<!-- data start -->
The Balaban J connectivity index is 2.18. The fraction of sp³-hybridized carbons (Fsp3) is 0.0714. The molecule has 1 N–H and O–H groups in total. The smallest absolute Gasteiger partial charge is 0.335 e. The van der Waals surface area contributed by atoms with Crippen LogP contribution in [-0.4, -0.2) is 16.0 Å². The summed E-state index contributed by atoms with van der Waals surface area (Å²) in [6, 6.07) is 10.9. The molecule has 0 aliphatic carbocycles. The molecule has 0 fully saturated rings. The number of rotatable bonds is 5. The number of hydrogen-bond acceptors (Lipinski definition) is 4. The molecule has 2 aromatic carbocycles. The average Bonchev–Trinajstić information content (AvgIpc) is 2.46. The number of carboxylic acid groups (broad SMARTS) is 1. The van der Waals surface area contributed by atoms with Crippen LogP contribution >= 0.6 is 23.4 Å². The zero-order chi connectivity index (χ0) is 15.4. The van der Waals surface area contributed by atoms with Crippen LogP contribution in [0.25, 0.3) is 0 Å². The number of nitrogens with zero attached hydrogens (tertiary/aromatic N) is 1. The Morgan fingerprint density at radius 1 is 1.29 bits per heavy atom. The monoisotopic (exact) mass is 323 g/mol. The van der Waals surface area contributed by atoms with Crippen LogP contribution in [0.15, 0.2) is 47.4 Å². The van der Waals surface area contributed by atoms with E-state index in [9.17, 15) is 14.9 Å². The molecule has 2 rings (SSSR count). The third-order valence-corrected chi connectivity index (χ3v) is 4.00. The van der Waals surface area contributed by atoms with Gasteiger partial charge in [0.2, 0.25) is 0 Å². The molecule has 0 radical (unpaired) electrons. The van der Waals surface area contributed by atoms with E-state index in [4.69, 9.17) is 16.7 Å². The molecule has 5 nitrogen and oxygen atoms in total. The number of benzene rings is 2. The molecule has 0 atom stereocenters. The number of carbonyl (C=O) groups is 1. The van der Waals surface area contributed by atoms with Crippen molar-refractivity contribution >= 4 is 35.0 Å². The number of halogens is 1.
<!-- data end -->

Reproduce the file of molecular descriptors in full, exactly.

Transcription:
The Balaban J connectivity index is 2.18. The fraction of sp³-hybridized carbons (Fsp3) is 0.0714. The molecule has 1 N–H and O–H groups in total. The smallest absolute Gasteiger partial charge is 0.335 e. The van der Waals surface area contributed by atoms with Crippen LogP contribution in [-0.4, -0.2) is 16.0 Å². The summed E-state index contributed by atoms with van der Waals surface area (Å²) in [6, 6.07) is 10.9. The molecule has 0 aliphatic carbocycles. The molecule has 0 fully saturated rings. The number of rotatable bonds is 5. The number of hydrogen-bond acceptors (Lipinski definition) is 4. The molecule has 2 aromatic carbocycles. The average Bonchev–Trinajstić information content (AvgIpc) is 2.46. The number of carboxylic acid groups (broad SMARTS) is 1. The van der Waals surface area contributed by atoms with Crippen LogP contribution >= 0.6 is 23.4 Å². The zero-order chi connectivity index (χ0) is 15.4. The van der Waals surface area contributed by atoms with Crippen LogP contribution in [0.25, 0.3) is 0 Å². The number of nitrogens with zero attached hydrogens (tertiary/aromatic N) is 1. The Morgan fingerprint density at radius 1 is 1.29 bits per heavy atom. The monoisotopic (exact) mass is 323 g/mol. The van der Waals surface area contributed by atoms with Crippen LogP contribution in [0.15, 0.2) is 47.4 Å². The van der Waals surface area contributed by atoms with E-state index in [9.17, 15) is 14.9 Å². The molecule has 2 rings (SSSR count). The third-order valence-corrected chi connectivity index (χ3v) is 4.00. The van der Waals surface area contributed by atoms with Gasteiger partial charge in [0.2, 0.25) is 0 Å². The molecule has 0 radical (unpaired) electrons. The van der Waals surface area contributed by atoms with E-state index in [4.69, 9.17) is 16.7 Å². The molecule has 5 nitrogen and oxygen atoms in total. The number of benzene rings is 2. The molecule has 0 atom stereocenters. The number of carbonyl (C=O) groups is 1. The van der Waals surface area contributed by atoms with Crippen molar-refractivity contribution >= 4 is 35.0 Å². The number of halogens is 1.